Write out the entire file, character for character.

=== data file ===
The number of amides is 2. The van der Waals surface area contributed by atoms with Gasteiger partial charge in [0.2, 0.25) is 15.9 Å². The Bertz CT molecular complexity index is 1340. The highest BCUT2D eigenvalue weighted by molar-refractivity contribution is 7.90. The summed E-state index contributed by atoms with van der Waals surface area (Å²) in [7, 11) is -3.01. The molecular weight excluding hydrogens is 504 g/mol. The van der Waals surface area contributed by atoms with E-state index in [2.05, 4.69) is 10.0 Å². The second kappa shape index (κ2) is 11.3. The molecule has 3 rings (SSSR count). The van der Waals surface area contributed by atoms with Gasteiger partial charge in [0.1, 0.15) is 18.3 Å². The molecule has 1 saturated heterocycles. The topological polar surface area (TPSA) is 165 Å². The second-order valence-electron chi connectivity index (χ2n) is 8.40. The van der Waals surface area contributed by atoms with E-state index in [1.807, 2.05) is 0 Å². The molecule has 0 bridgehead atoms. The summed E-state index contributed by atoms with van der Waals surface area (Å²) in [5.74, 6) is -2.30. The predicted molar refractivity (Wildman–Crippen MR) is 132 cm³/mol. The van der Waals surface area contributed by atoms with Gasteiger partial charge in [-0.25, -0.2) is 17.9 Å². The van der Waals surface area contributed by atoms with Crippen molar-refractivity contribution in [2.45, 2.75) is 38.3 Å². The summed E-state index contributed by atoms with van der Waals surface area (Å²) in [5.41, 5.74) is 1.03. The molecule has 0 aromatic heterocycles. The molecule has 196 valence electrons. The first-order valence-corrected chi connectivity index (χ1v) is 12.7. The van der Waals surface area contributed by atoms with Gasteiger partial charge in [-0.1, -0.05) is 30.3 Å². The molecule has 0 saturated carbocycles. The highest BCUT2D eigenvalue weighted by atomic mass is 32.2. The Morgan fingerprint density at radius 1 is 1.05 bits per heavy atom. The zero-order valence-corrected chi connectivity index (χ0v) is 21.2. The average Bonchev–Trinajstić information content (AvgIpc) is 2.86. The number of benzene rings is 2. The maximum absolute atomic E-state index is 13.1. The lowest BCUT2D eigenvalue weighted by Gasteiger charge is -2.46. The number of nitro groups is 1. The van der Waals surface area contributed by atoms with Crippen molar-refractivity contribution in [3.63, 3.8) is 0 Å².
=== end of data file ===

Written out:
The number of amides is 2. The van der Waals surface area contributed by atoms with Gasteiger partial charge in [0.2, 0.25) is 15.9 Å². The Bertz CT molecular complexity index is 1340. The highest BCUT2D eigenvalue weighted by molar-refractivity contribution is 7.90. The summed E-state index contributed by atoms with van der Waals surface area (Å²) in [7, 11) is -3.01. The molecular weight excluding hydrogens is 504 g/mol. The van der Waals surface area contributed by atoms with E-state index in [2.05, 4.69) is 10.0 Å². The second kappa shape index (κ2) is 11.3. The molecule has 3 rings (SSSR count). The van der Waals surface area contributed by atoms with Gasteiger partial charge in [0.1, 0.15) is 18.3 Å². The molecule has 1 saturated heterocycles. The topological polar surface area (TPSA) is 165 Å². The second-order valence-electron chi connectivity index (χ2n) is 8.40. The van der Waals surface area contributed by atoms with E-state index in [1.807, 2.05) is 0 Å². The molecule has 0 bridgehead atoms. The summed E-state index contributed by atoms with van der Waals surface area (Å²) in [5.74, 6) is -2.30. The predicted molar refractivity (Wildman–Crippen MR) is 132 cm³/mol. The van der Waals surface area contributed by atoms with Gasteiger partial charge in [-0.25, -0.2) is 17.9 Å². The van der Waals surface area contributed by atoms with Crippen molar-refractivity contribution in [2.45, 2.75) is 38.3 Å². The summed E-state index contributed by atoms with van der Waals surface area (Å²) in [5.41, 5.74) is 1.03. The molecule has 0 aromatic heterocycles. The molecule has 196 valence electrons. The first-order valence-corrected chi connectivity index (χ1v) is 12.7. The van der Waals surface area contributed by atoms with Gasteiger partial charge in [-0.1, -0.05) is 30.3 Å². The molecule has 0 saturated carbocycles. The highest BCUT2D eigenvalue weighted by atomic mass is 32.2. The Morgan fingerprint density at radius 1 is 1.05 bits per heavy atom. The zero-order valence-corrected chi connectivity index (χ0v) is 21.2. The average Bonchev–Trinajstić information content (AvgIpc) is 2.86. The number of benzene rings is 2. The maximum absolute atomic E-state index is 13.1. The lowest BCUT2D eigenvalue weighted by Gasteiger charge is -2.46. The number of nitro groups is 1. The van der Waals surface area contributed by atoms with Crippen molar-refractivity contribution in [3.63, 3.8) is 0 Å².